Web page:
Market Commentary

 

For the week of June 26, 2017

Last Week in Review

"We always wanted a big two story house." George Jones and Tammy Wynette. Families are finding homebuying success even with limited inventory.  

May Existing Home Sales edged higher 1.1 percent from April to an annual rate of 5.62 million units, above the 5.52 million expected. Sales were up 2.7 percent from May 2016. Despite the increase, low inventories continue to be a problem with supply at a 4.2-month level.

May New Home Sales surged. The Commerce Department reported that New Home Sales in May jumped nearly 3 percent from April to an annual rate of 610,000, above the 599,000 expected. From May 2016 to May 2017, sales were up almost 9 percent with May being the second highest tally of 2017. Tight inventories of just a 4.6-month supply pushed the median price to a record $345,800. For both new and existing homes sales, a healthier inventory level is a six-month supply. 

Whether looking to purchase a first home, downsize or move into a dream home at this time, home loan rates remain near historic lows.

Forecast for the Week

In a wild week of data releases, the Federal Reserve and investors will be watching to see if inflation remains tame.

  • Manufacturing data serves as the bookends for the week, kicking off on Monday with Durable Goods Orders followed by the Chicago PMI on Friday.
  • Consumer Confidence will be released on Tuesday while the Consumer Sentiment Index comes out on Friday.
  • Pending Home Sales will be delivered on Wednesday.
  • Thursday brings the final read on first quarter Gross Domestic Product along with weekly Initial Jobless Claims.
  • The Fed's favorite inflation gauge, Core Personal Consumption Expenditures, will be released on Friday along with Personal Income and Personal Spending.

Remember: Weak economic news normally causes money to flow out of Stocks and into Bonds, helping Bonds and home loan rates improve. In contrast, strong economic news normally has the opposite result. The chart below shows Mortgage Backed Securities (MBS), which are the type of Bond on which home loan rates are based.

When you see these Bond prices moving higher, it means home loan rates are improving. When Bond prices are moving lower, home loan rates are getting worse.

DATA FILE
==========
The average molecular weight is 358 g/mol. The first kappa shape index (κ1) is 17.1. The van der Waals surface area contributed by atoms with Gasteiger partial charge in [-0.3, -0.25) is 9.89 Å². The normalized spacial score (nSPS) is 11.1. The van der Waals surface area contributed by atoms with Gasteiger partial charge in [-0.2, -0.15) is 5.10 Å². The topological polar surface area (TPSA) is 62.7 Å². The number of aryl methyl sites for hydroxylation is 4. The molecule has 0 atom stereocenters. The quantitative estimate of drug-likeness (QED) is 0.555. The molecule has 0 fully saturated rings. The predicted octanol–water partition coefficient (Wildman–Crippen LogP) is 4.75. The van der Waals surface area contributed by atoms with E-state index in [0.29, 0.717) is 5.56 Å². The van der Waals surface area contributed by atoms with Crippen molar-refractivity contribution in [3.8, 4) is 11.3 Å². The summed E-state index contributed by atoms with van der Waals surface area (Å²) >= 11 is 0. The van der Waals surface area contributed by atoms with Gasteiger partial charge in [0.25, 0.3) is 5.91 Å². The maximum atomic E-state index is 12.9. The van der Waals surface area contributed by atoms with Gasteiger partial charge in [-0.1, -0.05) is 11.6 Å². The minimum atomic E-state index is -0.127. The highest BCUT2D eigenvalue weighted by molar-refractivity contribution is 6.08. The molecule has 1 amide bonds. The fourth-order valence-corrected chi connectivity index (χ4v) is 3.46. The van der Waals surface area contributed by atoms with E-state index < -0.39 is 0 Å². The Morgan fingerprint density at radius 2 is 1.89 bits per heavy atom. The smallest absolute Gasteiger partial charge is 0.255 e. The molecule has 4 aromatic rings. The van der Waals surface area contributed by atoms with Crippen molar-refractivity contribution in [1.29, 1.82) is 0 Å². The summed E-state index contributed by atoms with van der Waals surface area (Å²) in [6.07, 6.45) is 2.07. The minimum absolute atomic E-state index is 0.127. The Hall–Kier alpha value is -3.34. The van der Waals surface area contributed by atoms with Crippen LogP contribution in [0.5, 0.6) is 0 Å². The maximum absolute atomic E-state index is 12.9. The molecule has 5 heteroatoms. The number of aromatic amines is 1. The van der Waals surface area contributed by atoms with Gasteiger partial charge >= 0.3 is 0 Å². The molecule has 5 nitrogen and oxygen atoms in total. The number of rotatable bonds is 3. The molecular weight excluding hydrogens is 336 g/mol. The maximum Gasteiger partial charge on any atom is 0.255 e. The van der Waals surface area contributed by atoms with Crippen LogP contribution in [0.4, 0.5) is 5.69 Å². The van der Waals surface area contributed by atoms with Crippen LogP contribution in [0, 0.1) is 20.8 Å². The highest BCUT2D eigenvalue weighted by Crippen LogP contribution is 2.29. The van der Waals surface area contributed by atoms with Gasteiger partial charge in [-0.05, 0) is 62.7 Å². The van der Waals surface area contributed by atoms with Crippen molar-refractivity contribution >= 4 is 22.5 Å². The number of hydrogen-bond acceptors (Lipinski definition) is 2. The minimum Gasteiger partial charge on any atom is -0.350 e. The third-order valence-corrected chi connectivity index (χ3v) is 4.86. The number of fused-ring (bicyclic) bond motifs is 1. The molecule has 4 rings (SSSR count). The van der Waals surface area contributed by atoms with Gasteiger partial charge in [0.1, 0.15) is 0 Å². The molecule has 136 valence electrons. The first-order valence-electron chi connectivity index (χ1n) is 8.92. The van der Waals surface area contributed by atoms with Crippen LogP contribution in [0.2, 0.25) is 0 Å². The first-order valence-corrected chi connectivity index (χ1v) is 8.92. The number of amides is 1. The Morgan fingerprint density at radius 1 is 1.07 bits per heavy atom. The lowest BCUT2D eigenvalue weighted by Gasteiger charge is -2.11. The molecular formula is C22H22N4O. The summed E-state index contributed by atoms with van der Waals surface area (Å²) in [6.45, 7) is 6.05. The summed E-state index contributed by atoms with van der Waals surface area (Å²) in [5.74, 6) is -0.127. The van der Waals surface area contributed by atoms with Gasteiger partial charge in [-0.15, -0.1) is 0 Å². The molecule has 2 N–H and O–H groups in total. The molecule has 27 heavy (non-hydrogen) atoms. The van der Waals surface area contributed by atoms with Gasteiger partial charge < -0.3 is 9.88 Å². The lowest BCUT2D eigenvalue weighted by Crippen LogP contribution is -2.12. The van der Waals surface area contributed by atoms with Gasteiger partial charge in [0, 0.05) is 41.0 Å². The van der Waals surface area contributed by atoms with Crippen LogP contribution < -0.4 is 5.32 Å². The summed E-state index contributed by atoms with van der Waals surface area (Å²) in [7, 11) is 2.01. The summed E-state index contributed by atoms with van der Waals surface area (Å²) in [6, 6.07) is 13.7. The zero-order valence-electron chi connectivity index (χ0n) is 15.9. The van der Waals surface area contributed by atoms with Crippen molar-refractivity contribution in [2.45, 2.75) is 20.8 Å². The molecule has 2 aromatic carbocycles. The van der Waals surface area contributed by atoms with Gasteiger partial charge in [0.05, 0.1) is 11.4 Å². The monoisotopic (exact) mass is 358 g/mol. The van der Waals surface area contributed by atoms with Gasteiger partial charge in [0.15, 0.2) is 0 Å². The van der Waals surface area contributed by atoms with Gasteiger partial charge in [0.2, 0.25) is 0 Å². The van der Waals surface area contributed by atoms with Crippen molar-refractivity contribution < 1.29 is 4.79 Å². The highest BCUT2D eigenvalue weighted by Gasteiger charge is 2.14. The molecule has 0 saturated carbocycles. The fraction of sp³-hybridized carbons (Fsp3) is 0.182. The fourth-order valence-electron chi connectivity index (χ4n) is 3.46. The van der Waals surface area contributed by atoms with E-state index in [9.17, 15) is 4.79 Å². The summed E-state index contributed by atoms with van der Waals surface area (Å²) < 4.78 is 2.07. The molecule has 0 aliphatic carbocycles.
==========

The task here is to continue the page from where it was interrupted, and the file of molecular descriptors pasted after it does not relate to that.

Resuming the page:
To go one step further, a red "candle" means that MBS worsened during the day, while a green "candle" means MBS improved during the day. Depending on how dramatic the changes are on any given day, this can cause rate changes throughout the day, as well as on the rate sheets we start with each morning.  

As you can see in the chart below, Mortgage Bonds have been trading in a sideways holding pattern.

Chart: Fannie Mae 3.0% Mortgage Bond (Friday June 23, 2017)


 

For the week of June 19, 2017

Last Week in Review

"Don't bring me down." Electric Light Orchestra. Despite gains in April, consumers slowed down their purchases in May. 

Retail Sales in May saw the biggest decline since January 2016, the Commerce Department reported. Retail Sales were down 0.3 percent from April, in contrast to the 0.1 percent increase expected. Sales for motor vehicles and discretionary spending both fell. But, on a positive note, Retail Sales are up nearly 4 percent from a year ago.

Housing Starts fell 5.5 percent in May from April to an annual rate of 1.092 million units, below expectations per the Commerce Department. It was the lowest rate since September 2016 and the third straight month of declines. Single-family starts, which account for the biggest share of the residential housing market, fell to the lowest level in eight months. Builders cited a lack of skilled workers and a rise in building materials for the decline. Housing Starts are also down 2.4 percent from May 2016. Building Permits, a sign of future construction, fell 5 percent from April to May.

Consumer inflation remained tame in May. Year over year, the Consumer Price Index (CPI) fell to 1.9 percent after hitting 2.7 percent four months ago. Wholesale inflation as measured by the Producer Price Index was unchanged in May due to lower energy costs.

The Federal Reserve raised its benchmark Fed Funds Rate by a quarter percent after its June meeting, as forecasted, bringing the new target range to between 1.0 and 1.25 percent. This is the rate at which banks lend money to each other overnight and it does not directly impact long-term rates like home loan rates.

Despite recent volatility in the Bond market, home loan rates remain near historic lows. 

Forecast for the Week

April Existing and New Home Sales data disappointed. We'll find out if May's data heated up.

  • Existing Home Sales will be shared on Wednesday followed by New Home Sales on Friday.
  • As usual, weekly Initial Jobless Claims will be released on Thursday.

Remember: Weak economic news normally causes money to flow out of Stocks and into Bonds, helping Bonds and home loan rates improve. In contrast, strong economic news normally has the opposite result. The chart below shows Mortgage Backed Securities (MBS), which are the type of Bond on which home loan rates are based. 

When you see these Bond prices moving higher, it means home loan rates are improving. When Bond prices are moving lower, home loan rates are getting worse.  

To go one step further, a red "candle" means that MBS worsened during the day, while a green "candle" means MBS improved during the day. Depending on how dramatic the changes are on any given day, this can cause rate changes throughout the day, as well as on the rate sheets we start with each morning. 

As you can see in the chart below, the Mortgage Bond market saw volatility this past week. Home loan rates remain near historic lows. 

Chart: Fannie Mae 3.5% Mortgage Bond (Friday Jun 16, 2017)